Mixed Messages & Conflicting Indicators
David R. Kotok,
Cumberland, August 18, 2013
To paraphrase Voltaire, this is the worst of all possible worlds. Market agents confront a Fed two-step, Fed double-whammy dilemma. Meanwhile, economic indicators are mixed and outlook is uncertain.
In four days we traveled 7,000 miles and visited 6 cities, spanning 3 time zones. During those travels we interacted with clients, prospects, investors, and bankers. These meetings, gatherings, and four speeches included about 400 people involved in economics and finance at various levels. Collectively they represented somewhere in the neighborhood of $10 billion in financial assets, mostly US-dollar based.
They were all concerned. Most fear rising interest rates. One asked if he should seek safety by buying 10 year CDs at 3%. He noted that cash is yielding zero. I pointed out that the CDs are taxable and that his tax-free bonds yield more than 3%. “Yes” he said, “but interest rates may shoot up and the ten year treasury will yield 5% and all my bonds are falling in price.” “If you believe that” I said “why buy the CD?” The return stare was a face of panic and one that really said “I do not know what to do.”
The bottom-line responses during my travels involved a series of related questions: “Where will interest rates go? When? How will they move? How much volatility is there? What can we expect for the future?” Of course, the demands for answers to such questions are impossible to fulfill. But the apparent concern of this investor class is obvious whether on the East Coast or in the West.
The bottom line of the two-step, double-whammy risk issues boils down to this. The US central bank is the most powerful and important central bank in the world. Perhaps the European Union and the Eurozone would disagree and point to the ECB (European Central Bank), but my suspicion is that, when push comes to shove, they rank number two. The other two important central banks of the world are the Bank of England and the Bank of Japan, which with the former two make up the G4. There is an additional tier of very important countries like China, Brazil, Sweden, New Zealand, Australia, Canada, and a few others. In the end, the most important is the US central bank, the security-observant disciplinarian of the US dollar.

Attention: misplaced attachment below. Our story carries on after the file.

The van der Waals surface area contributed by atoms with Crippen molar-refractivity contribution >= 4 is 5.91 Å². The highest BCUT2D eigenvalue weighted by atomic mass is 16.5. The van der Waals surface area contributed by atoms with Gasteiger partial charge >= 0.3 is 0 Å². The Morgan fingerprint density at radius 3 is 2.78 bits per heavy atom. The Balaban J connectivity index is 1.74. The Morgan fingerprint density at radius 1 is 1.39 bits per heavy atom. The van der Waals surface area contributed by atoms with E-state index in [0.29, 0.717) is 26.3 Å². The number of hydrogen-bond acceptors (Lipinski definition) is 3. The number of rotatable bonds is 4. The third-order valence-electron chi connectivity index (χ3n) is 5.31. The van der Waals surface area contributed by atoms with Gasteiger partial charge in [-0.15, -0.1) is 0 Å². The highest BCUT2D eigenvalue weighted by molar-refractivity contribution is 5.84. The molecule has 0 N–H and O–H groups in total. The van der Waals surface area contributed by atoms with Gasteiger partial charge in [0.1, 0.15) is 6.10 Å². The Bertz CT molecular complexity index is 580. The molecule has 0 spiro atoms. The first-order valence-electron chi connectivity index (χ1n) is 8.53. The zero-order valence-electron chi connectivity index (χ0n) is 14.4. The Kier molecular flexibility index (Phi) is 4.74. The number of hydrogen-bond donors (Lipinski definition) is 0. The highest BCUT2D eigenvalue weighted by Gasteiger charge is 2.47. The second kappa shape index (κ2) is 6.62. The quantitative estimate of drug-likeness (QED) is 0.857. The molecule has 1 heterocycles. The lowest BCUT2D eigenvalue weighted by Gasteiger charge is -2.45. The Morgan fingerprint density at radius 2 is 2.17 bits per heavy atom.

Throughout my visits, interfaces, and conversations over this road trip of four days, two fundamental questions stand out. They were raised many times.
1) What is the Fed’s policy? No one in my audiences can answer that with clarity or precision. Tapering is an ill-defined term. When to taper, how to taper, what to taper, who to taper, how to un-taper, and what the results might be in an economic framework – for the 400 decision-makers I met and their $10 billion in assets, these critical determinations remain unknown. Nearly all agree that there is a mixed message coming from the spokespersons of the US central bank.
2) Who will make the policy? At every step of the way, we had discussions about Larry Summers versus Janet Yellen versus two other mystery candidates that the president has mentioned but has not named. The whole matter of “Who?” is the dominant issue now. We have written about this in the past. We have talked about how Yellen represents a continuation of gradualism, a form of stimulus and a policy that is profoundly focused on redeploying and re-employing 20 million unemployed or underemployed Americans.